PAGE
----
Charles Shapiro: U.S. should tap economic potential in Latin America
By Maria Saporta
The United States could find great return by focusing more of its attention on developing economic ties with Latin America in addition to its regular relations with China, Russia and Europe.
That was the underlying message that Charles Shapiro, the new president of the World Affairs Council of Atlanta, shared Monday with the Rotary Club of Atlanta.
Shapiro began his new role at the World Affairs Council in September after a long career in the foreign service where he held numerous positions, including as the U.S. Ambassador to Venezuela and as principal deputy secretary for the Western Hemisphere. Other foreign postings included Chile, El Salvador, Trinidad and Tobago, and Denmark. In 2011, Shapiro left the foreign service to become president of the Institute of the Americas, a think tank at the University of California San Diego.
In his Rotary talk, Shapiro gave an overview of Latin America – describing it as “The Winners. The Losers. And the Question Mark.”
To summarize, Latin America is a market of 588 million people with a gross domestic product of $5.7 trillion.
So first the winners:
Mexico: “Our economy and the Mexican economy are completely intertwined,” Shapiro said of the country of 120 million people that is on the southern border of the United States. Despite problems of violence and corruption, the country’s economy is undergoing reform, especially in its energy sector.
Colombia: The country of 50 million people has the third largest economy in Latin America, and it is one of the fastest growing ones. The government is negotiating a peace agreement with the “guerrillas” who have made the country unstable.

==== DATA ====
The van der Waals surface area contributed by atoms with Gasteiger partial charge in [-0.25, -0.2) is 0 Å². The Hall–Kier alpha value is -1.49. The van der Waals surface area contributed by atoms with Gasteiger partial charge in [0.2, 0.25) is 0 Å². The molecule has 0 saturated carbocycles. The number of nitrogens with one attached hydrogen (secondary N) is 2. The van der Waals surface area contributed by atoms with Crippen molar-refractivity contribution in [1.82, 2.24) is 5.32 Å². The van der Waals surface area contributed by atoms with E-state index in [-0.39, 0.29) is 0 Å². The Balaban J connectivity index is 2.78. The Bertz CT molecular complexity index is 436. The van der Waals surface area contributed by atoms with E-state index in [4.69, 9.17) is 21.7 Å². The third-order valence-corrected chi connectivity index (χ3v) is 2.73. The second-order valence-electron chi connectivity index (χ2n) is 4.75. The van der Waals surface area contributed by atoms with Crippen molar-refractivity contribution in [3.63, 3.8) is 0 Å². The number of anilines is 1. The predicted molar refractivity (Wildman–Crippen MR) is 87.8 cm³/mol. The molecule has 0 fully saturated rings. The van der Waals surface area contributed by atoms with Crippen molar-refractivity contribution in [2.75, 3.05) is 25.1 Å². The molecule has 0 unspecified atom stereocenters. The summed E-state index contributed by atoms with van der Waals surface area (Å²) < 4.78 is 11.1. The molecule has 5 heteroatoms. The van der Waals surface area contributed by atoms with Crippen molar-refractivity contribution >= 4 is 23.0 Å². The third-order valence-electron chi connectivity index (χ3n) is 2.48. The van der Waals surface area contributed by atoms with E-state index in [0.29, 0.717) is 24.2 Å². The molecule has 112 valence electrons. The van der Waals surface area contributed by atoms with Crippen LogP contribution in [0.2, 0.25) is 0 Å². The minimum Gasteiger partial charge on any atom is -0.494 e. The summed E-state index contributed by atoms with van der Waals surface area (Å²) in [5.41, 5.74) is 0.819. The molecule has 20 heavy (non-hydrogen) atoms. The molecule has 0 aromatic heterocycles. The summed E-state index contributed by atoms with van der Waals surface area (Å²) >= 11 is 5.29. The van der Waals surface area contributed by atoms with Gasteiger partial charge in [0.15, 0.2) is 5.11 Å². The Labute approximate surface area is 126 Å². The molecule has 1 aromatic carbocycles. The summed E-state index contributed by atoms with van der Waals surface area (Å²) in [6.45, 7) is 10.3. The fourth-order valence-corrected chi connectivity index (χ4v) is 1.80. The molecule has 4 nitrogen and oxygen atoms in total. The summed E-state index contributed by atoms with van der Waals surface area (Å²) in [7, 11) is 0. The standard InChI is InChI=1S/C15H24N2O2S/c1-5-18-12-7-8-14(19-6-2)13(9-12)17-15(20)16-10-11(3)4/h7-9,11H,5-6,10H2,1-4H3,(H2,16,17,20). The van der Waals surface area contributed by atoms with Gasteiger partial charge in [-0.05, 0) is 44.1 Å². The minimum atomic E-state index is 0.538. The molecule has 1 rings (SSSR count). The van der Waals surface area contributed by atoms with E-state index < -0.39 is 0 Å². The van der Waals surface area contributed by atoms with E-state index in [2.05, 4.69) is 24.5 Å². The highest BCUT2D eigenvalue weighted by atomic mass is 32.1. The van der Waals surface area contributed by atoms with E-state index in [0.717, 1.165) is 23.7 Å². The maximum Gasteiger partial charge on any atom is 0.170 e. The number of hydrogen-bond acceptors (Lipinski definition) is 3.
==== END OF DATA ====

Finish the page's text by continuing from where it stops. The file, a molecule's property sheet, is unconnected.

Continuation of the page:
Peru: The country of 30 million people is investing heavily in its energy sector, but its main challenge will be in reducing its poverty.
Chile: “It is a star student,” Shapiro said, adding that it is one of the smaller countries in Latin America. It has one of the highest GDP per capita at $17,000.
The common denominator among the winners is that are all on the Pacific coast of South America, and they have formed the Pacific Alliance.
Cuba: With 11 million people, the whole country’s GDP is on par with Hartford, Ct. “Cuba has a tiny economy,” Shapiro said.
Venezuela: “Relations were terrible when I got there and worse when I left,” Shapiro said. It has the world’s largest oil reserves, but it also has an extraordinarily high inflation rate of between 60 to 90 percent. “The economy will decline by another 3.5 percent this year,” he added.
Argentina: With 43 million people, its economy continues to flounder despite its shale oil and gas potential. “What’s keeping Argentina from being successful is Argentina politics,” Shapiro said.
The Question Mark:
Brazil: It has 200 million people, yet the economy grew by half of 1 percent last year , and it is expected to do the same this year. Its territory is as large as the continental United States, but it is not clear whether its economy will become stable enough to prosper.
Shapiro then returned to Mexico, which has about a third of the population as the United States but graduates nearly as many engineers.
“We export twice as much to Mexico as we do to China, and China has 10 times as many people,” said Shapiro, adding that our top two trading partners are Mexico and Canada.